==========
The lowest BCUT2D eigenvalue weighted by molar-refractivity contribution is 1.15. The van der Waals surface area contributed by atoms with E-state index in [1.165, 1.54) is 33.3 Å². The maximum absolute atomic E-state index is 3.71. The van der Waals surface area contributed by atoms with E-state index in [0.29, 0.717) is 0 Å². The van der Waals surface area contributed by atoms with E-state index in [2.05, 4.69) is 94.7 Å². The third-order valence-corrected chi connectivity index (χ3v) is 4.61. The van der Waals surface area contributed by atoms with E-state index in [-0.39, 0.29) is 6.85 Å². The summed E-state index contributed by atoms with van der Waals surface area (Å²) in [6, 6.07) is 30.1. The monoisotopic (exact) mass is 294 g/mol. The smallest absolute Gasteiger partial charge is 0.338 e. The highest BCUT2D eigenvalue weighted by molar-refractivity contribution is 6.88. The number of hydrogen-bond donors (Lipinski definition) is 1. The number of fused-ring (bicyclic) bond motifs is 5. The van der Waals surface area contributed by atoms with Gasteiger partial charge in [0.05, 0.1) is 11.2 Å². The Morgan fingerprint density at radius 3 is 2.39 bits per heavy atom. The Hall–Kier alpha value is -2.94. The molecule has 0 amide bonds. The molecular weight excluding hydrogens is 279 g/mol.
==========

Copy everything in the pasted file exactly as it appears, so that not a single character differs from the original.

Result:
The lowest BCUT2D eigenvalue weighted by molar-refractivity contribution is 1.15. The van der Waals surface area contributed by atoms with E-state index in [1.165, 1.54) is 33.3 Å². The maximum absolute atomic E-state index is 3.71. The van der Waals surface area contributed by atoms with E-state index in [0.29, 0.717) is 0 Å². The van der Waals surface area contributed by atoms with E-state index in [2.05, 4.69) is 94.7 Å². The third-order valence-corrected chi connectivity index (χ3v) is 4.61. The van der Waals surface area contributed by atoms with E-state index in [-0.39, 0.29) is 6.85 Å². The summed E-state index contributed by atoms with van der Waals surface area (Å²) in [6, 6.07) is 30.1. The monoisotopic (exact) mass is 294 g/mol. The smallest absolute Gasteiger partial charge is 0.338 e. The highest BCUT2D eigenvalue weighted by molar-refractivity contribution is 6.88. The number of hydrogen-bond donors (Lipinski definition) is 1. The number of fused-ring (bicyclic) bond motifs is 5. The van der Waals surface area contributed by atoms with Gasteiger partial charge in [0.05, 0.1) is 11.2 Å². The Morgan fingerprint density at radius 3 is 2.39 bits per heavy atom. The Hall–Kier alpha value is -2.94. The molecule has 0 amide bonds. The molecular weight excluding hydrogens is 279 g/mol.